Frank Cipolloni, 77, screen painter, created signs, displays for library

October 26, 2002|By Jacques Kelly | Jacques Kelly,SUN STAFF

Frank Joseph Cipolloni, an artist who painted Baltimore's window screens and hand-lettered thousands of signs for the city's library system, died Tuesday of complications of diabetes at Genesis Loch Raven Nursing Center. He was 77, and had spent his entire life in Little Italy.

During his 42 years at the Central Enoch Pratt Free Library, he painted and illustrated thousands of signs. He also helped arrange its Cathedral Street window displays - and painted bucolic scenes on wire screens for his Southeast Baltimore neighbors.

Born in Baltimore and raised in Little Italy, Mr. Cipolloni studied at the Maryland Institute College of Art. During World War II, as an Army reconnaissance scout he fought in five major battles - Normandy, Ardennes, Northern France, Rhineland and Central Europe.

In the 1940s, he joined the library's display department and worked alongside his brother, Charles, also an artist, and sister-in-law, Aileen. In a studio crowded with easels and paint pots overlooking Park Avenue, they made the signboards and window displays.

"He was always happy-go-lucky and had a playful nature. He could find the humor in things. He was well-liked," said Bill Bond, a retired Pratt graphic artist. "He was a library legend - he made 50 signs a week - and was a prolific painter, too."

Colleagues said he also did silkscreen work, and used saws to cut and trim the background panels that promoted books and library services. But most of all, they recalled his artistic, skilled hand lettering.

"He was a joy, fun to be around and was wonderfully skilled at calligraphy," said Howard W. Hubbard, the library's former public relations chief. "The calligraphy he did was a very special feature of the Pratt Library windows. When people toured the buildings, it was often his lettering they noticed."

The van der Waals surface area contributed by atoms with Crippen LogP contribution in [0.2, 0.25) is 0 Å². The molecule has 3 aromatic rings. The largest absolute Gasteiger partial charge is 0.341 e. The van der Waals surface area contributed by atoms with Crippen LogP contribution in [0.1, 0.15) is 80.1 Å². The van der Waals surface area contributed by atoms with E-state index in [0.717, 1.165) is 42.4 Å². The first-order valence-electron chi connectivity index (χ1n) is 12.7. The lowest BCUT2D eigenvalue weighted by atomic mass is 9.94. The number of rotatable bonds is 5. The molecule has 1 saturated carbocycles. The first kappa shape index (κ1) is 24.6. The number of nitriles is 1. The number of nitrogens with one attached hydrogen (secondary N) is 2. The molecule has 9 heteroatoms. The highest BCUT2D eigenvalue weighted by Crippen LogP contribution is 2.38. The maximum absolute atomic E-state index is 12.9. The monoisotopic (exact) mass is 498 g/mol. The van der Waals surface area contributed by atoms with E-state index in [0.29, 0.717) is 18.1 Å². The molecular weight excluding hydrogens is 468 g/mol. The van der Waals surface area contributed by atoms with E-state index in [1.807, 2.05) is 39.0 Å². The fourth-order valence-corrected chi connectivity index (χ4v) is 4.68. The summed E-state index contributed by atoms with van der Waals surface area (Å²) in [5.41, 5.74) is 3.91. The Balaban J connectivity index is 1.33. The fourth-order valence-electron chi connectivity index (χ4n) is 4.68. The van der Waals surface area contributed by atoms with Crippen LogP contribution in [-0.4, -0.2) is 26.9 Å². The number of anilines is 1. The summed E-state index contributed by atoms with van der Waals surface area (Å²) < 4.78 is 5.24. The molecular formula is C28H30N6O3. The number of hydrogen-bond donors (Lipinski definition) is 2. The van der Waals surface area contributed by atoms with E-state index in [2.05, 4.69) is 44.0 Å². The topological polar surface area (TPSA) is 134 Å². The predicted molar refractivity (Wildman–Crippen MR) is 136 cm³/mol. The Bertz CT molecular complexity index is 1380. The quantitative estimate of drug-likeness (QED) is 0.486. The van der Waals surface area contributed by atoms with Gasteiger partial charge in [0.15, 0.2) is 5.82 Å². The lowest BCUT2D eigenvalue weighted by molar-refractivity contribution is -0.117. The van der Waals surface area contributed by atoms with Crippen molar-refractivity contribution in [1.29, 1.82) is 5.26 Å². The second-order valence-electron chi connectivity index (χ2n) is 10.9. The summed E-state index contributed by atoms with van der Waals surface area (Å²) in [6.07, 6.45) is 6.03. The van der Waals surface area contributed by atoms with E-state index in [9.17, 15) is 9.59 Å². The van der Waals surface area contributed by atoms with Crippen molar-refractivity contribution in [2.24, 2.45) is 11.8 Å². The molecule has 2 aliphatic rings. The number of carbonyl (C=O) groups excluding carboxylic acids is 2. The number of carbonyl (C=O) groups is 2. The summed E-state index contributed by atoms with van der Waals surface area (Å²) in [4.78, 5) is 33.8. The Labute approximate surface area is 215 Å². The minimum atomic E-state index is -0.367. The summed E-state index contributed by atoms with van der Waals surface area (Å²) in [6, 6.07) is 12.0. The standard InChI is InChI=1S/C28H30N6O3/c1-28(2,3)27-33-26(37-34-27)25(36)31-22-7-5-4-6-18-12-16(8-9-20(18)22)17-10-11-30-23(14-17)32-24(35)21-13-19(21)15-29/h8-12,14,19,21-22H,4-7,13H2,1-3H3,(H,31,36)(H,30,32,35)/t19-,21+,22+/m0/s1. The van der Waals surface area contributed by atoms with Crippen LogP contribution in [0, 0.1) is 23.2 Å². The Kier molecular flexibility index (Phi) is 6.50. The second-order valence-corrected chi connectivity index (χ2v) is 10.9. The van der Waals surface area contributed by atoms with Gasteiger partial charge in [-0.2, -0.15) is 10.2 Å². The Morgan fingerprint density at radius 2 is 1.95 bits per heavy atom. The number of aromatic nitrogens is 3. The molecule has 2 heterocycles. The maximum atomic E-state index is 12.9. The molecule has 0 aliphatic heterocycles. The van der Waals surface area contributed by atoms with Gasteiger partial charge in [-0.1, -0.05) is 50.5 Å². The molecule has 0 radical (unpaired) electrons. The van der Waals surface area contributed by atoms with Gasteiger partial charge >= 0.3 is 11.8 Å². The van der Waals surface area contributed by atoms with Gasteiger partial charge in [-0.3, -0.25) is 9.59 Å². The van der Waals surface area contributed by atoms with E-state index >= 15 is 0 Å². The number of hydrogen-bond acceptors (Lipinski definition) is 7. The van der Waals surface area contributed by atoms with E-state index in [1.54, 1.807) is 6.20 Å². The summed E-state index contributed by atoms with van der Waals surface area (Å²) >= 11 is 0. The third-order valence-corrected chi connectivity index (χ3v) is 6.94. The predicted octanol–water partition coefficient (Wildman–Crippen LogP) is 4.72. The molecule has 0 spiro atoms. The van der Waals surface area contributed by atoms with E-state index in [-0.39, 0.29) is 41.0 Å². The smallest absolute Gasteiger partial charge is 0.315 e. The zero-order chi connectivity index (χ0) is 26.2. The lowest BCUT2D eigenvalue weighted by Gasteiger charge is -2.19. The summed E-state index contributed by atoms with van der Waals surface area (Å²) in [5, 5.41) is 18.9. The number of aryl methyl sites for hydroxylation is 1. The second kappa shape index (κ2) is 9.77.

Mr. Cipolloni, who enjoyed entertaining at his Albemarle Street rowhouse, painted a depiction of The Last Supper in his basement. He also created more than 150 oil paintings, many of them portraits and Baltimore scenes, such as one of Mayor Thomas D'Alesandro Jr. turning off the city's last gas lamp.

In the 1940s, as a way of making extra money to go on dates, he began painting screens for friends and neighbors. Family members said he painted scenes of a lake and swan, cottage and brook - and in later years, a man landing on the moon. He was featured in a 1988 documentary film, The Screen Painters.

Mr. Cipolloni was a civic leader in Little Italy. For 50 consecutive years, he was grand marshal of the St. Gabriel and St. Anthony processions.

His wife of 49 years, the former Maryellen Redmond, died in 1999.

A Mass of Christian burial will be offered at 11 a.m. Monday at St. Leo Roman Catholic Church, Stiles and Exeter streets, where he was a member and served on parish committees.

He is survived by a son, Frank D. Cipolloni of Parkville; a daughter, Francene Bradford of Eastpoint; and five grandchildren.

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